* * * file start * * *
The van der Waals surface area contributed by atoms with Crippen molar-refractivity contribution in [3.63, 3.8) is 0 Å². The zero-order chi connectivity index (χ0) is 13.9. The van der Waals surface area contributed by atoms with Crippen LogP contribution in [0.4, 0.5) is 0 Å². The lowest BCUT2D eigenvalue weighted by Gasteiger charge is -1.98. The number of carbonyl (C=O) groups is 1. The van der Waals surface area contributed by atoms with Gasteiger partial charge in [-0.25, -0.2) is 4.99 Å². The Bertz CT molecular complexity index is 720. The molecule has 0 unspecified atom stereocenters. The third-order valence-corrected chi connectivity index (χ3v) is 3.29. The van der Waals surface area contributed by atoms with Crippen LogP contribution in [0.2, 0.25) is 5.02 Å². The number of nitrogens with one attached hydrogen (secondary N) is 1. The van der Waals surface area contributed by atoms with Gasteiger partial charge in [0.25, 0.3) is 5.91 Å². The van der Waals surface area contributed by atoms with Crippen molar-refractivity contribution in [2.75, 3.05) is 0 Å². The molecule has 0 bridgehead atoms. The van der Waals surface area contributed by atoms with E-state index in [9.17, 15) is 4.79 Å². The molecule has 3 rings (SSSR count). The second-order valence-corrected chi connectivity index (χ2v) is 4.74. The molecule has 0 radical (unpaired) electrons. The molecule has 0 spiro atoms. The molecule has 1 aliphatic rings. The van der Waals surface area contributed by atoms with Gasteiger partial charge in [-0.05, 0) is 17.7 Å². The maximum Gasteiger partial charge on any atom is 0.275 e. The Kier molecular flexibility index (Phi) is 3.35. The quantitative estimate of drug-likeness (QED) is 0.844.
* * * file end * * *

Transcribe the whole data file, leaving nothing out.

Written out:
The van der Waals surface area contributed by atoms with Crippen molar-refractivity contribution in [3.63, 3.8) is 0 Å². The zero-order chi connectivity index (χ0) is 13.9. The van der Waals surface area contributed by atoms with Crippen LogP contribution in [0.4, 0.5) is 0 Å². The lowest BCUT2D eigenvalue weighted by Gasteiger charge is -1.98. The number of carbonyl (C=O) groups is 1. The van der Waals surface area contributed by atoms with Gasteiger partial charge in [-0.25, -0.2) is 4.99 Å². The Bertz CT molecular complexity index is 720. The molecule has 0 unspecified atom stereocenters. The third-order valence-corrected chi connectivity index (χ3v) is 3.29. The van der Waals surface area contributed by atoms with Crippen LogP contribution in [0.2, 0.25) is 5.02 Å². The number of nitrogens with one attached hydrogen (secondary N) is 1. The van der Waals surface area contributed by atoms with Gasteiger partial charge in [0.25, 0.3) is 5.91 Å². The van der Waals surface area contributed by atoms with Crippen molar-refractivity contribution in [2.75, 3.05) is 0 Å². The molecule has 0 bridgehead atoms. The van der Waals surface area contributed by atoms with E-state index in [9.17, 15) is 4.79 Å². The molecule has 3 rings (SSSR count). The second-order valence-corrected chi connectivity index (χ2v) is 4.74. The molecule has 0 radical (unpaired) electrons. The molecule has 0 spiro atoms. The molecule has 1 aliphatic rings. The van der Waals surface area contributed by atoms with Gasteiger partial charge in [-0.05, 0) is 17.7 Å². The maximum Gasteiger partial charge on any atom is 0.275 e. The Kier molecular flexibility index (Phi) is 3.35. The quantitative estimate of drug-likeness (QED) is 0.844.